No, it might make it tort law. After all, public nuisance law developed at a time when there was no liability for defective products, and barely any for negligently maintenaned property. But tort law was grown since then in leaps and bounds. Why shouldn’t we assume that the injuries caused by a component parts that are also toxins are properly the domain of tort law?

My point is not that one could not imagine a reason for sorting the lead paint case on one side or the other of the nuisance/tort divide. It is simply that one has to give the court a reason to pick one approach over the other—something the plaintiffs have not done.

The Difficulty of the Issue Whether This Case Falls Into Public Nuisance Law, or Tort Law

Let me provide a simple illustration how the decision to classify lead poisoning as pollution, as opposed to a tort-like hazard, can work against plaintiffs. Property insurance policies, which typically cover tort liabilities incurred by a landlord, now typically exclude coverage for liabilities arising from the “discharge, release, or escape of pollutants.” Lots of plaintiffs who have sued the owners of buildings for lead paint poisoning of children have discovered that the defendant’s insurer refuses to pay under the policy, which often leaves the plaintiff unable to recover their full damages, since many landlords in these cases are barely wealthier than the plaintiffs.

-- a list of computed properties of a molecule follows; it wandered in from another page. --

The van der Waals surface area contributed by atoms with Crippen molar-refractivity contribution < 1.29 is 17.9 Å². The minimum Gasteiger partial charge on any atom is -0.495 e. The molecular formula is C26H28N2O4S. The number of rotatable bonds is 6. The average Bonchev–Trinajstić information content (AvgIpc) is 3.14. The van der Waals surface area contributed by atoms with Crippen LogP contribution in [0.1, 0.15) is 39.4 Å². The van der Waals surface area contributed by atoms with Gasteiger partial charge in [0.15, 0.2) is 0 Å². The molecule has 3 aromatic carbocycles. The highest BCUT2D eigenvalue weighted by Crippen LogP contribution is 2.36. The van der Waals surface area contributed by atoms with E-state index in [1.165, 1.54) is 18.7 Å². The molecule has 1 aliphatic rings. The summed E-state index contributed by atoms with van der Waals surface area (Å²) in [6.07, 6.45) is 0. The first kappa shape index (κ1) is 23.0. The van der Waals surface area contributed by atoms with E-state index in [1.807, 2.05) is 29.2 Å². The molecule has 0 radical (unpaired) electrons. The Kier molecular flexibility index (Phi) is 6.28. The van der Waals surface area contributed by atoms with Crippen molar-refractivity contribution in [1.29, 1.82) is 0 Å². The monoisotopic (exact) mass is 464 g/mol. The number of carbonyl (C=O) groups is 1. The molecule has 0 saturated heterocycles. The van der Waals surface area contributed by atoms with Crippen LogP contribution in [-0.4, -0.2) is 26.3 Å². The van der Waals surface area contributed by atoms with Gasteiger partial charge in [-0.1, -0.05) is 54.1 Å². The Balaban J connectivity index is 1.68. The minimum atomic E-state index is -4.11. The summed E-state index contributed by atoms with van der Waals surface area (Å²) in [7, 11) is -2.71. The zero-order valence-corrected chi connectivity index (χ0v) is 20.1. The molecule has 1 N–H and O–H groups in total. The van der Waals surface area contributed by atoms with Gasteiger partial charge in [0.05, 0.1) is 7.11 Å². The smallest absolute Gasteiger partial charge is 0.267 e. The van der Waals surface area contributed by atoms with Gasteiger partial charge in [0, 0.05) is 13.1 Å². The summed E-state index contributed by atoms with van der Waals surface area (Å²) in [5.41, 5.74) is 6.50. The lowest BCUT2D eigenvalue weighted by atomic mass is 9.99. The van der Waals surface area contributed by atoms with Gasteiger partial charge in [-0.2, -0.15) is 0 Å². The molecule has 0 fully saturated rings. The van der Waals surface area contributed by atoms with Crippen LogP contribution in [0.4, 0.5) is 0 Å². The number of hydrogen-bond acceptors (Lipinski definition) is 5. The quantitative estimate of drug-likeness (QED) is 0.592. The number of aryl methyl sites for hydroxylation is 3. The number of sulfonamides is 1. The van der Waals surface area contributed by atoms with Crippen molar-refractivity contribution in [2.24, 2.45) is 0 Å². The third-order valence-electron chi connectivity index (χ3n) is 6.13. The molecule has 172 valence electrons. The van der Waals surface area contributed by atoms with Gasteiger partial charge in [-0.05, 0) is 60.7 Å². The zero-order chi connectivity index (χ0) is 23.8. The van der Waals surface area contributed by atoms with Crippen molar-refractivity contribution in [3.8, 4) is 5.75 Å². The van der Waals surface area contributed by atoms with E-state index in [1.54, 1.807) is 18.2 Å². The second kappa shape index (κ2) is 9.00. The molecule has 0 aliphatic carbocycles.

In the Wisconsin Supreme Court’s 1999 decision in Peace v. Northwestern National Insurance Co., the court held that there was “little doubt” in its mind that “lead paint chips, flakes, or dust” was pollution, and that when the insurer sold the homeowners policy to the landlord, the landlord should have known that he would not be covered in the event of a lawsuit by a tenant for lead poisoning. Yet the dissenters in this case—the Wisconsin Supreme Court’s most liberal justices—thought otherwise. They thought it was not obvious that lead paint, eaten as chips, was “pollution.” Moreover, many other stare courts have agreed with the dissenters—in fact, right now, about half the jurisdictions view lead paint as a pollutant for purposes of excluding coverage, and half view it as a tort-like hazard just like a broken stair or a defective front door lock.